That theme sort of followed me along every journey that I have been on. I’ve lived in multiple countries and one of the things that really brought me to where I’m at right now is I started my career as a business journalist. I wanted to tell stories of people making these really important decisions affecting our community in many different ways. Again and again, I kept hearing, you know, we really just want to center a very narrow subset of people in power. We really only care about what people in power think about, where for me, I was seeing all these amazing vibrant stories all around me feeling like the newsroom was really missing out on where the real action was happening. Finally, I’d say the biggest driver that I really had into transitioning into inclusion, equity, and belonging work apart from my own personal experiences was really witnessing it in society, witnessing injustice. I spent time in the technology industry. Right now, I’m an angel investor. I feel really lucky to be able to do my small part in investing in organizations that are founded by underestimated founders and I’d love to talk a little more about this terminology with you. But really observing how much harder it is if you are a woman, a person of color, a Black woman, a Black woman with other intersectional marginalized identity.

The more you really dig into it, the more you realize the data is undeniable but also the lived experiences are undeniable and so I became deeply focused in how do we create a collective, a collective way to tackle these very deeply entrenched systems of oppression and inequality. So I’m really thrilled that we get to have this conversation today. I’m thrilled to learn from you given your amazing background and history, so thank you for having me.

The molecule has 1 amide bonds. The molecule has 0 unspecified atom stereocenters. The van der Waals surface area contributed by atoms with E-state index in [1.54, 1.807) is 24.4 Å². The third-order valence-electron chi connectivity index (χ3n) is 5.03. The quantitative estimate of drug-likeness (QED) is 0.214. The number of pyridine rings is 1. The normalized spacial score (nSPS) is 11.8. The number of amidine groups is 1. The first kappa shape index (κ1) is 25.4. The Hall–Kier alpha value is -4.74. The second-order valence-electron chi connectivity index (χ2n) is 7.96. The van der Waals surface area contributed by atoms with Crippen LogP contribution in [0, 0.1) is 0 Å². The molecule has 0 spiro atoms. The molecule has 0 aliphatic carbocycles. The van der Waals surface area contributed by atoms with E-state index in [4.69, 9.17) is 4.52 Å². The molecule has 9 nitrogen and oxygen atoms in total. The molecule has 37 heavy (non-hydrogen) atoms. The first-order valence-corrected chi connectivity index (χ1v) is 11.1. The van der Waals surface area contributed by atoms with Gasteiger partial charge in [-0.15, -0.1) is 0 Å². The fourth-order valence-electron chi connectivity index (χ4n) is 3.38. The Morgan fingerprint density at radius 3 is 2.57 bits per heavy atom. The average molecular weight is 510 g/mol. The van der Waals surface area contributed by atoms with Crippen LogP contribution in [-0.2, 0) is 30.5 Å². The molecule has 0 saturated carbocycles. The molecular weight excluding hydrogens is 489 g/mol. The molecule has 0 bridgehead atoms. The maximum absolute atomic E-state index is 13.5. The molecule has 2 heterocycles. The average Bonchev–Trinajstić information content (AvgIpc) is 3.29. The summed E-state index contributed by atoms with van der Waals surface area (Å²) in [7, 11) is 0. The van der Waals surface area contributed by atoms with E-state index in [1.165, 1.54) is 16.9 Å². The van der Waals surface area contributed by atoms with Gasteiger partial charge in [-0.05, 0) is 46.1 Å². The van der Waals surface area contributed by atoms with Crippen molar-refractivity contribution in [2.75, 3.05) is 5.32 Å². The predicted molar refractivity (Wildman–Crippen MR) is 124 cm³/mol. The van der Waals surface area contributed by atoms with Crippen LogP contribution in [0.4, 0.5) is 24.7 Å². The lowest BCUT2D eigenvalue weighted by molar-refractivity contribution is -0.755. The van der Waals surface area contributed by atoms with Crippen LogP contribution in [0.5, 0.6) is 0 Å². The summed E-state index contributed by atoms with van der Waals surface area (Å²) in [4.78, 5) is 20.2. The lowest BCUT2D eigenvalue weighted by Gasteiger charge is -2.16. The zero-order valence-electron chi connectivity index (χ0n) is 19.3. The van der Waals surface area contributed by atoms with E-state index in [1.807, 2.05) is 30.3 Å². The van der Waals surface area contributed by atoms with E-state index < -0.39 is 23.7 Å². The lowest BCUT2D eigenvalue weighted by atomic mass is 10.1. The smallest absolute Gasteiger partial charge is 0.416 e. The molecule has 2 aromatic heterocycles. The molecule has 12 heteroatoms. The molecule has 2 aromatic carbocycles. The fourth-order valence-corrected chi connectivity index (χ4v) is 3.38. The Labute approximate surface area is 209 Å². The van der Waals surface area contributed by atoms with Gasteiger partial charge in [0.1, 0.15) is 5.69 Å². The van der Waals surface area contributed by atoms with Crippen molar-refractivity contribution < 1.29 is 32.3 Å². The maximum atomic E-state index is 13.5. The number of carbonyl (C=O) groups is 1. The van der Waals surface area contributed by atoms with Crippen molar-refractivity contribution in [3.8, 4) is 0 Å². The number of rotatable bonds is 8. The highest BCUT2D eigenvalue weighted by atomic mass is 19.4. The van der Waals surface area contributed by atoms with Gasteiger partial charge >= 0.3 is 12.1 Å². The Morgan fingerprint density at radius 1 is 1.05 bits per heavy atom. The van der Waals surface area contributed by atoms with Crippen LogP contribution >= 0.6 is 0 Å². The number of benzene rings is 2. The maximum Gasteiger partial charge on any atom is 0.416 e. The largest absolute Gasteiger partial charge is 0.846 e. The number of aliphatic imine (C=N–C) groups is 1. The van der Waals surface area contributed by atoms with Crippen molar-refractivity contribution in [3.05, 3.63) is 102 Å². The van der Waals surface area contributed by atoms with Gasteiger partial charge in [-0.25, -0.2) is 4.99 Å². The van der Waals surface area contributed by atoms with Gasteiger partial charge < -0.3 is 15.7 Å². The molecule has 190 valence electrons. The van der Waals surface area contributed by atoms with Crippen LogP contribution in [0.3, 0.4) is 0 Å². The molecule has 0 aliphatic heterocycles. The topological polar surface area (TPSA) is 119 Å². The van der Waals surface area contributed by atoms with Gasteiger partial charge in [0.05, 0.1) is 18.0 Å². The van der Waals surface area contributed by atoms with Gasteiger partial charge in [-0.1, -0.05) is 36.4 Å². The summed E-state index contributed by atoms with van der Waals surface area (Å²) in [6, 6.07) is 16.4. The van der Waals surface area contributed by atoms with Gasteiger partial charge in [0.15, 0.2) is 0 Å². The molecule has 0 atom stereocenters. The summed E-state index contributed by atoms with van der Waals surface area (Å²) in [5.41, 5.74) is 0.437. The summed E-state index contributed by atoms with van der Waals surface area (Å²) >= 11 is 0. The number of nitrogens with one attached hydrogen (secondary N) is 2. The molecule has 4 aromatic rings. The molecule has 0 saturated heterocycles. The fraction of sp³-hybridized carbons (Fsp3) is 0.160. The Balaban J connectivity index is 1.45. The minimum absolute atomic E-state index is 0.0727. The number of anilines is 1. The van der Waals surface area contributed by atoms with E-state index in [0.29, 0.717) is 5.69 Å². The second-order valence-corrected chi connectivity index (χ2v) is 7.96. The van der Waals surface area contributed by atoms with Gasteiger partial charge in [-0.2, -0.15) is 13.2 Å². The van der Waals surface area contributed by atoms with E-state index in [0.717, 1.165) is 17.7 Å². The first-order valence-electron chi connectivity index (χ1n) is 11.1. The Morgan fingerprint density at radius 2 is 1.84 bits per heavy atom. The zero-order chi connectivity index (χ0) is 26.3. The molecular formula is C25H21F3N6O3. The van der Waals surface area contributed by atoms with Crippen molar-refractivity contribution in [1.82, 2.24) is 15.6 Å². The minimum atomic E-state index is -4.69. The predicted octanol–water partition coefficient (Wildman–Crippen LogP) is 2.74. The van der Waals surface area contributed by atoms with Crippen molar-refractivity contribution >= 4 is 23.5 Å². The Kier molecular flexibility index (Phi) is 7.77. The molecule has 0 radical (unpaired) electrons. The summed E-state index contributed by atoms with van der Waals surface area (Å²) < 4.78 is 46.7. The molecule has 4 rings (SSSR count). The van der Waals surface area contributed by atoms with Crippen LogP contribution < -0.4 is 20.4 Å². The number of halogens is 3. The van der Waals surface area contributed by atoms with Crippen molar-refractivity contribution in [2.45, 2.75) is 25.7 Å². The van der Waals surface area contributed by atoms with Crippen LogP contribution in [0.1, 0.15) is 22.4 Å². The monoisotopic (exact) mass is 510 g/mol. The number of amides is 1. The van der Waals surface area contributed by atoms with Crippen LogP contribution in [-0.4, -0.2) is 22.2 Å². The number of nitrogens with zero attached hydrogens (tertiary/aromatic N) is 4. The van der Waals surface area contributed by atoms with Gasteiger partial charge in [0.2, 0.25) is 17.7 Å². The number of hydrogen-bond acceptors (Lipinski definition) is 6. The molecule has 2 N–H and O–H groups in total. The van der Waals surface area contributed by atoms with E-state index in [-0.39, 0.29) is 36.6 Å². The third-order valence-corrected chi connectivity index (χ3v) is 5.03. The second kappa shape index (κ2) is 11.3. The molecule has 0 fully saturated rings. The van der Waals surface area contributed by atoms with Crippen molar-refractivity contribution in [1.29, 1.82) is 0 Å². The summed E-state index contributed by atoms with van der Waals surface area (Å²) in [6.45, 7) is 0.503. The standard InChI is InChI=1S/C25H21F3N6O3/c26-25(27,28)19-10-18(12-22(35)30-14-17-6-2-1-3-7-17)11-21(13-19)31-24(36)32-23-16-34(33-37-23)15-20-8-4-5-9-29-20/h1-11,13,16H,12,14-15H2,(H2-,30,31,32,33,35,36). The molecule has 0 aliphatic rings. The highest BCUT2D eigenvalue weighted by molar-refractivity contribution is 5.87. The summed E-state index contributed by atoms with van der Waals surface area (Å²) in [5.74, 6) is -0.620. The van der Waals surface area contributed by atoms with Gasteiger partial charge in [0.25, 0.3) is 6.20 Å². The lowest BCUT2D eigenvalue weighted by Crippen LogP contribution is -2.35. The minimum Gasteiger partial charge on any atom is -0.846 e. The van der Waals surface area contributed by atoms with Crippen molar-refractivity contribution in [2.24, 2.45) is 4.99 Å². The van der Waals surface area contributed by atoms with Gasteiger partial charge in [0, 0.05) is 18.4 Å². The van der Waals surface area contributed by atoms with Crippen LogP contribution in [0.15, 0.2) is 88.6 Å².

Melody Barnes: No, thank you. Thank you for that. In listening to you you’ve described being a writer in the business sector where you felt like there are these amazing stories that just weren’t being paid attention. It’s almost like, “Look over there. Look over there.” And people refusing to avert their eyes. And also, the tech industry which is notoriously like that. I imagine also, correct me if I’m wrong that you’re stepping into that space as a business writer that there must have been also people who I don’t know, didn’t take you seriously or didn’t think that you should be there or why are you writing about this? You should be writing about something else.

Ruchika Tulshyan: All of that, and I think what’s really important to realize about the media is, and now there’s research to back this up but really we are looking at the erosion of democracy when you do not have people of all variety of backgrounds having a voice and being able to tell stories and be part of the conversation, and I think especially at the time we’re in right now in history, especially here in the United States, it becomes very, very clear that if we want to create a community, a world, a culture where truly everyone’s needs are centered. The people who are most marginalized are centered in our democracy. We really have to center the voices and leadership of people who have been most marginalized, and so, yes, you’re right. I was laughed at. I was told by editors we don’t care about these stories. Our leaders don’t care about these stories. We have seen the disastrous consequences when I teach communications and journalism—I’m taking a sabbatical because the book has definitely kept me very busy but when I would teach in my classes, we would really discuss what is the impact when you see certain communities as predators and people who deserve penalization and punishment, and what happens when the media doesn’t confront its own biases. What are the disastrous consequences in society, and I know we’re living a very hateful traumatic time to that end as well.